Nearly 1 million university students have taken sabbaticals from their studies or a year off, according to figures released by the Korean Educational Development Institute.
KEDI said a total of 932,703 students had taken an extended leave of absence as of April 1. This represents one in three university students nationwide (2.98 million).
Sabbaticals are becoming increasingly commonplace as students either attempt to get a leg-up in a ferociously competitive and over-saturated job market by getting certificates related to their future jobs and seeking work experience or internships, or to save money to pay for exorbitant tuition fees.
Since the number exceeded 900,000 for the first time in 2001 it has not retreated back below this level.
A survey by the Chosun Ilbo of 8,069 department in 216 four-year universities over the past month also found that 95 of the schools, or 44 percent, see more than 30 percent of their students take a leave of absence.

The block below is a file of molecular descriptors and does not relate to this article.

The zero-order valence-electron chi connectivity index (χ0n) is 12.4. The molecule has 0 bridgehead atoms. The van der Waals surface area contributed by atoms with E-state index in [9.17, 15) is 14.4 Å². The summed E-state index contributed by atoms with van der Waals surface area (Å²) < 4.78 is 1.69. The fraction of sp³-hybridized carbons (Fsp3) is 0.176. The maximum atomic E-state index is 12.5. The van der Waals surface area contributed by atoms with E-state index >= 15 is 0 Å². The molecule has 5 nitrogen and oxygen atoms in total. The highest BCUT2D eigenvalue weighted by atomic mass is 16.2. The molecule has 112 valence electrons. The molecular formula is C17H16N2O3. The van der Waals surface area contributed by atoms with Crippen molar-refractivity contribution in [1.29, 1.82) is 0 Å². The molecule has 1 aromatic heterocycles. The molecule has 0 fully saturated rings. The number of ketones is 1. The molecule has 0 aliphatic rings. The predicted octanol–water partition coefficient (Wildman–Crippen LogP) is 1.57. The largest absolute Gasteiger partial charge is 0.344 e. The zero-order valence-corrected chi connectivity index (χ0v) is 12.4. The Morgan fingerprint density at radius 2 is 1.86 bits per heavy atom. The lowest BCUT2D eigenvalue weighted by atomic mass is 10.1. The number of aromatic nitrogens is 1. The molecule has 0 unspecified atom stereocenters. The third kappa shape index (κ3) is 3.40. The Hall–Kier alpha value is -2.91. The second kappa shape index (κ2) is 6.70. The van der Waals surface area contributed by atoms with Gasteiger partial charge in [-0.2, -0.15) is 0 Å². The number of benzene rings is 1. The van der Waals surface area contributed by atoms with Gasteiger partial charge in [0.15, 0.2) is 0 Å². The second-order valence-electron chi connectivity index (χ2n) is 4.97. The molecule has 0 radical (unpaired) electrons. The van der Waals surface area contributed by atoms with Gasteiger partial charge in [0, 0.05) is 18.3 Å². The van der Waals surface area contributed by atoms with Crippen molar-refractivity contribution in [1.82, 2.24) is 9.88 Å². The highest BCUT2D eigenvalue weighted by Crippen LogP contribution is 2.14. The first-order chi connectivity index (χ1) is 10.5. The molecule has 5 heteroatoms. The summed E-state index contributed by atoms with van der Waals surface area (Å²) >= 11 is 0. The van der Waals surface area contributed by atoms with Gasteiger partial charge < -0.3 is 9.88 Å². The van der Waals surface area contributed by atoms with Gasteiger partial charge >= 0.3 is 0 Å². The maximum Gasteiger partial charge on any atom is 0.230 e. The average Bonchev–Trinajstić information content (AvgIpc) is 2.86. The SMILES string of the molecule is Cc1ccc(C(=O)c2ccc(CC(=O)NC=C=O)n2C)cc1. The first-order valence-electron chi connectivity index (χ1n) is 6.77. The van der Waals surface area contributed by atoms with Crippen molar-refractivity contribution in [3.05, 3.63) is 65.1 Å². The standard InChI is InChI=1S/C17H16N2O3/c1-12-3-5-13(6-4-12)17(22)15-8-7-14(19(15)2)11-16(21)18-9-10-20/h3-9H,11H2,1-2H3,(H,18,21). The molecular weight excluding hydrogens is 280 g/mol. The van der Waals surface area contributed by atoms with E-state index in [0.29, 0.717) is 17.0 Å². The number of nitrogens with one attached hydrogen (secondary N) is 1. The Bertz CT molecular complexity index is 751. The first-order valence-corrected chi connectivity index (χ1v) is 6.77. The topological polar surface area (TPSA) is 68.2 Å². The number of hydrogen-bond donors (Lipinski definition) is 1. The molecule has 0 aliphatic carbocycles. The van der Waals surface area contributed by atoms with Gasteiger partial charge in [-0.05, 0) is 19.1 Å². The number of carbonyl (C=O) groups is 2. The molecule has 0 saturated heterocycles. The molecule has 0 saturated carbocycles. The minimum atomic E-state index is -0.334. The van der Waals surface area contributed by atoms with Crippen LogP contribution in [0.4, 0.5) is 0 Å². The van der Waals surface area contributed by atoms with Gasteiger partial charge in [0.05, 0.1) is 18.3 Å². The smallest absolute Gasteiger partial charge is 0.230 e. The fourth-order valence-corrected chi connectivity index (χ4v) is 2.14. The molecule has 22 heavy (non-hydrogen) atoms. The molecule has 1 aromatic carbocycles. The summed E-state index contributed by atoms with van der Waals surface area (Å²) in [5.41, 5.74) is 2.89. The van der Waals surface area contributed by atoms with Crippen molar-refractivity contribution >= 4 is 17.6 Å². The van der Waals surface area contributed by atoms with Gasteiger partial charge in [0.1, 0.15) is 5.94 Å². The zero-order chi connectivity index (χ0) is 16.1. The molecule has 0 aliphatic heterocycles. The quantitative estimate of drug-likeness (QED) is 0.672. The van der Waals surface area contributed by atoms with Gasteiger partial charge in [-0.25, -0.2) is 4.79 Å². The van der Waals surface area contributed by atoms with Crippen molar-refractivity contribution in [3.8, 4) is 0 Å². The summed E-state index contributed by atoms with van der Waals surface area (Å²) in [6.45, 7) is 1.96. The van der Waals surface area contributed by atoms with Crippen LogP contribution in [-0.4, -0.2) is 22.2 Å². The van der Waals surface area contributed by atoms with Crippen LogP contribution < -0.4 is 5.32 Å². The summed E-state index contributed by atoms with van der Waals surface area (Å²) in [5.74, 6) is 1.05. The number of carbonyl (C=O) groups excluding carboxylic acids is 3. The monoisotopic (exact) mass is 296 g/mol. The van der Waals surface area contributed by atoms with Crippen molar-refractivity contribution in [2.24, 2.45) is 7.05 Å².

In in-depth interview with 100 students who are taking time off from college, an overwhelming 90 percent said that taking leave is now "inevitable" to build up their skills and experience or to make money to pay for tuition.
Experts are concerned about social problems the trend can trigger.
Chae Chang-kyun at the Korea Research Institute for Vocational Education and Training said, "This trend delays young people's entry into the labor market, which in turn means they get married and have kids later and have difficulty preparing for life after retirement as well. In a word, it will cause harm to society as a whole."